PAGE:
When the Wilderness Resort decided to renovate the iconic park, their operations team prioritized guest retention. Improvements include two new slides for thrill-seekers, a multi-level play structure for kids, and updates to the existing wading pool, tot pool, and pool deck.

The operations team viewed their aging waterslide towers not as a problem but as an opportunity. Instead of constructing new towers, they invested in new, leading-edge slides.

“Why should repair and maintenance be a burden? It is an opportunity to change a negative to a positive! That’s the attitude Ramaker’s most successful water park clients have embraced,” said Ramaker Aquatics, Civil, and Surveying Market Leader Daryl Matzke.

When looking to increasing repeat ridership, competition is a powerful tool for indoor water park operators. Both slide additions at the Wild West Waterpark are dueling slides—one is a dueling tube ride and one is a dueling mat racer. Attractions like these generally reduce one-and-done ridership and improve guest retention, as they encourage riders to go head-to-head, again and again.

Looking to strike the right balance of attractions and increase attendance at your indoor water park? Consulting with an experienced aquatic designer can help you determine which mix of attractions will best align with your budget and provide the most value for your park.

How to Reinvent Your Indoor Water Park
The Wild WaterDome Indoor Water Park at the Wilderness Resort in Wisconsin Dells, Wisconsin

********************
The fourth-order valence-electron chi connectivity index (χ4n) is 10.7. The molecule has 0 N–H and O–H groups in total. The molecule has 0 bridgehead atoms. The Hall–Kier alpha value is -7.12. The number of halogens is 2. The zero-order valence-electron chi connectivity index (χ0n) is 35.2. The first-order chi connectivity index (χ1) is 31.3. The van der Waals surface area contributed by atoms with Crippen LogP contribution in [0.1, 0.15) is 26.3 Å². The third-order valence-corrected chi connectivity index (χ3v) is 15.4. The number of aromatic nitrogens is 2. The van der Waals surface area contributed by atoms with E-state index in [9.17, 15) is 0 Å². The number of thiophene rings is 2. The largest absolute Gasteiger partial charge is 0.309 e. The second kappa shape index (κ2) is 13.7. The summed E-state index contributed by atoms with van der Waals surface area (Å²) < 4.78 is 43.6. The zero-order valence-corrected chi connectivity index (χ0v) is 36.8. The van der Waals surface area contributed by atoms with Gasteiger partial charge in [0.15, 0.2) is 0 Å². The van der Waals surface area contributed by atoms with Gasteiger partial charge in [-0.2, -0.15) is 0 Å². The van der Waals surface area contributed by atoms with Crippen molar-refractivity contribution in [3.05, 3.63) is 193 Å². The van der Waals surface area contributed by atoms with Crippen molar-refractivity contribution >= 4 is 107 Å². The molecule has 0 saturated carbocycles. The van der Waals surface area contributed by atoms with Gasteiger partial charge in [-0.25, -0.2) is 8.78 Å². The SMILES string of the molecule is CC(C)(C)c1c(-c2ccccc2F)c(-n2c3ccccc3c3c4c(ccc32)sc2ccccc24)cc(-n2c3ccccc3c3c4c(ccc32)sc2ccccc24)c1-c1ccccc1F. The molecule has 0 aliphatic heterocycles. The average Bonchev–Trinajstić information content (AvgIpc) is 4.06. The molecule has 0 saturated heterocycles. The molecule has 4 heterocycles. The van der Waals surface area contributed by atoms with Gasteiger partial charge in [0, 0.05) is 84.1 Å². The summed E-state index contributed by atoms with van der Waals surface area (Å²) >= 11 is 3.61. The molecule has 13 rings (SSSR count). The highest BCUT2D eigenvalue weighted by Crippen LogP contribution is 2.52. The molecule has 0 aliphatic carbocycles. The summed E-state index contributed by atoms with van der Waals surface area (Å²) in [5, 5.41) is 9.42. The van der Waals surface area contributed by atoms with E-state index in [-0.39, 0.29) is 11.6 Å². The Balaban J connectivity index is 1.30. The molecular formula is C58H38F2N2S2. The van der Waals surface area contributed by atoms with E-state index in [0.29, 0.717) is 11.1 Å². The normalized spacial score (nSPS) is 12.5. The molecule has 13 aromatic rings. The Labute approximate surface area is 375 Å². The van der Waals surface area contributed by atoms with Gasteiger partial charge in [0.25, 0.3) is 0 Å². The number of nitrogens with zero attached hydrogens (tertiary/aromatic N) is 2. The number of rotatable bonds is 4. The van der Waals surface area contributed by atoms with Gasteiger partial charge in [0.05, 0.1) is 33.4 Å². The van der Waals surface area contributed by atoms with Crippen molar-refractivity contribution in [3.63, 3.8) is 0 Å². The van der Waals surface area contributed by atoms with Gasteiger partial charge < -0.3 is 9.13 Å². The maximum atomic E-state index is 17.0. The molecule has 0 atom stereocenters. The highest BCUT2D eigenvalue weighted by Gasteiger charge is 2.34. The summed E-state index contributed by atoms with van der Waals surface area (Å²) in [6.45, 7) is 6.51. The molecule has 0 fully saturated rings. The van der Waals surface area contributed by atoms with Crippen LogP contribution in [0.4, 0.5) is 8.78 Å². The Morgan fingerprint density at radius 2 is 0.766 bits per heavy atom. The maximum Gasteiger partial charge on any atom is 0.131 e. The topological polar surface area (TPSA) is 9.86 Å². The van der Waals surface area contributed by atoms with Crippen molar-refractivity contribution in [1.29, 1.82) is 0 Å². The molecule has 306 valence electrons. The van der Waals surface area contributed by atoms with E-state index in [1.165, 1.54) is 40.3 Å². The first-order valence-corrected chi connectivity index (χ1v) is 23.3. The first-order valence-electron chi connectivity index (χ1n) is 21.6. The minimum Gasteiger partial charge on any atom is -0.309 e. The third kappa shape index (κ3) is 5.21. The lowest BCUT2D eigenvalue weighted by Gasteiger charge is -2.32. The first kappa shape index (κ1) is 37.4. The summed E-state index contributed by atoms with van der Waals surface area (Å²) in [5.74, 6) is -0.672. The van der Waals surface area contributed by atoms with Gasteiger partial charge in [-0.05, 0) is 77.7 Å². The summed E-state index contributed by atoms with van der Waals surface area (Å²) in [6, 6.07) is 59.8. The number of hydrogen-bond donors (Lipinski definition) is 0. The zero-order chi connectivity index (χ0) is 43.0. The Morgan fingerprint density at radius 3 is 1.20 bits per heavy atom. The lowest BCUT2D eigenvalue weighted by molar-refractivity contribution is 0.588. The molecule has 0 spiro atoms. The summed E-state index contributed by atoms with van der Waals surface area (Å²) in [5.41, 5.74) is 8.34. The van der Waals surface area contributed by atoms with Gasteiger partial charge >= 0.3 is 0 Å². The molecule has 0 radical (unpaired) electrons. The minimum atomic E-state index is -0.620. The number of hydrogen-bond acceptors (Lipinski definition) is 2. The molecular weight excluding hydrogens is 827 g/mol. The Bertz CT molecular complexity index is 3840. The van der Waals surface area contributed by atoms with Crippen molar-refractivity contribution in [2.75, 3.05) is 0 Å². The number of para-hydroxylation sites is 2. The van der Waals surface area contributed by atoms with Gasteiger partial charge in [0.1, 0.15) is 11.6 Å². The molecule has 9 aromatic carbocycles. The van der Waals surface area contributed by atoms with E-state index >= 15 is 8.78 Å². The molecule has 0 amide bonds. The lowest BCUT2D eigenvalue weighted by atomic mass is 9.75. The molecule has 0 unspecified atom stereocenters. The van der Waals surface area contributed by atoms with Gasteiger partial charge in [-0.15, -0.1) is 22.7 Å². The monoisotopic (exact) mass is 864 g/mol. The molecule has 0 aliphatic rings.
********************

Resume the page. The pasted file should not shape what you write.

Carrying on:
Improve operations and efficiency


Just as ground-breaking attractions capture the attention of new guests, energy efficiency captures the attention of owners and operators. Why? Reinventing your HVAC, lighting, and mechanical systems can reinvigorate your bottom line and improve guest experience.

The 24/7 operation of water treatment and air handling equipment can get pricey. In fact, energy costs typically represent the second-largest expense that water park owners face—with staffing usually being the largest. For this reason, operational costs must factor into any indoor water park renovation or expansion plans.

Operational improvements may not be as flashy as new water features. That doesn’t mean they can’t have a similar impact on revenue. Updating HVAC systems, installing more efficient lighting systems, and optimizing water pump performance can reduce facility maintenance costs in the long run. Keep in mind that finding the best systems for your park requires two things: time and the help of an experienced aquatic engineering team.

As energy costs increase, investing resources and effort in efficient system design now can mean saving on operating costs and utility requirements later.

How to Reinvent Your Indoor Water Park
Epic Waters Indoor Waterpark in Grand Prairie, Texas.
How to Reinvent Your Indoor Water Park

Approach water park improvements with confidence


From groundbreaking slides to amenities for all ages of guests, today’s water park owners are finding new ways to increase attendance and deliver memorable guest experiences. But few of them are doing it alone.

As you consider renovating or expanding your indoor water park, make sure you have the right team in place. Experienced aquatic designers and engineers can advise on which improvements will align with your budget and add the most value. With intimate knowledge of the latest water park attractions and technologies, aquatic designers can help you stay ahead of the curve—and your competitors.

Design and engineering services for indoor water parks


Ramaker partners with leading water parks to deliver exceptional experiences that inspire guests to come back weekend after weekend and year after year. The firm’s continued involvement with record-breaking and cutting-edge water park attractions has positioned Ramaker as a trusted aquatics consultant for water parks nationwide.

Planning your indoor water park’s future? Start a conversation with our aquatic design team.